Skip Navigation
Explore our COVID-19 Resources and Updates
CHS blue logo square

Richard Bruns, PhD
Senior Scholar, Assistant Scientist

Richard Bruns
Richard Bruns

Home > Our People > Richard Bruns, PhD

Professional Profile

Dr. Bruns is a Senior Scholar at the Johns Hopkins Center for Health Security and an Assistant Scientist in the Department of Environmental Health and Engineering at the Johns Hopkins Bloomberg School of Public Health. Dr. Bruns’s research focus is on economic modeling and cost-benefit analysis of topics related to public health and the prevention and mitigation of global catastrophic biological risks, such as long-term social and economic consequences of the COVID-19 pandemic, government policy responses to prepare for the next pandemic, new forms of mass vaccination technology, pandemic-related catastrophe bonds and insurance markets, and emerging technologies for securable indoor food production.

Dr. Bruns’s long-term research agenda includes using cost-benefit analysis to make the world’s preparations for pandemics and emerging biological risks as effective as possible and expanding the use of quality-adjusted life years to better measure a variety of life states and social conditions, so that cost-benefit analysis can include and properly account for all expected side effects of public policies.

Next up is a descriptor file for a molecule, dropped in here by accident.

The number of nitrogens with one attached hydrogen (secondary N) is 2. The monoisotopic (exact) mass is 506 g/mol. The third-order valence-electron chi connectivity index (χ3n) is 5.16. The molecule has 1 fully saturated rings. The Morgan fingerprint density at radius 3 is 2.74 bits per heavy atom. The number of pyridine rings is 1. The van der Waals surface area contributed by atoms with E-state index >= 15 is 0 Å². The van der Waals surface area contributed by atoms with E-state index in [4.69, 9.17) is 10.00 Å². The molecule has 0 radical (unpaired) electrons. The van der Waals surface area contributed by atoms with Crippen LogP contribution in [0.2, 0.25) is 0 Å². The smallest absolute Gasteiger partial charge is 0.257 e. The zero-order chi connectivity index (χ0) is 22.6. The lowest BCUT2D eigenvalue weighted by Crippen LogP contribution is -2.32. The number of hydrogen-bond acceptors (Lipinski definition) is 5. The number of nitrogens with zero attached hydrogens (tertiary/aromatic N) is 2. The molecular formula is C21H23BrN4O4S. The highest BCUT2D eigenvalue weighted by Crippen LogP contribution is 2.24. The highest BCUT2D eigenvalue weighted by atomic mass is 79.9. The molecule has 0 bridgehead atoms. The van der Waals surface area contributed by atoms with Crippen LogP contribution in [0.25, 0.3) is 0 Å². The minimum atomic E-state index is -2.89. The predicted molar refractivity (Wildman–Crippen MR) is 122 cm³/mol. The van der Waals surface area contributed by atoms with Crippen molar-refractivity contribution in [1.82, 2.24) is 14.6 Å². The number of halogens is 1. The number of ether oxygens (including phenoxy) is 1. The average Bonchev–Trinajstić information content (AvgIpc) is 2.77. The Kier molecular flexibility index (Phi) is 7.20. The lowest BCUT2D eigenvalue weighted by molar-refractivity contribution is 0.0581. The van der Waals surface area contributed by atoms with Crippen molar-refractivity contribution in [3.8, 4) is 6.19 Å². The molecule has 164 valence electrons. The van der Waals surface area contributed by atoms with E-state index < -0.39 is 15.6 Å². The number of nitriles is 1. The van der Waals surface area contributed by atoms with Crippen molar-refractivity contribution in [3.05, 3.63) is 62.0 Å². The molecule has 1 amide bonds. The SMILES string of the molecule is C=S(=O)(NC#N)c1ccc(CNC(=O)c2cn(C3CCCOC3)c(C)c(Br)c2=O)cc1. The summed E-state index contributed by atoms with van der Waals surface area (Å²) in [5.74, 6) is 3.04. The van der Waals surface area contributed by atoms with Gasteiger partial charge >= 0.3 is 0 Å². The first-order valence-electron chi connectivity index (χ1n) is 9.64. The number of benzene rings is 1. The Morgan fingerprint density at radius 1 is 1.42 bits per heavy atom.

Before joining the Center, Dr. Bruns was a Senior Economist at the US Food and Drug Administration (FDA), doing cost-benefit modeling of many FDA regulations and actions, including the Intentional Adulteration rule, which was designed to protect food production facilities against terrorist attacks; the PHO GRAS determination, also known as the “trans fat ban”; and a variety of other rules relating to the safety of food and medical devices. Dr. Bruns also did preliminary modeling on a proposed FDA Nicotine Product Standard, a de facto ban on cigarettes that would have many significant effects on public health and safety and other social conditions, as well as research to quantify and monetize the marginal per-unit effects of a variety of food contaminants, such as mycological toxins and arsenic in rice.

Dr. Bruns received a PhD in economics from Clemson University, with primary concentrations in public economics and policy, industrial organization, and antitrust and regulation, and secondary concentrations in econometrics, financial economics, game theory, microeconomics, and property rights.


Our Mission

To protect people’s health from epidemics and disasters and ensure that communities are resilient to major challenges.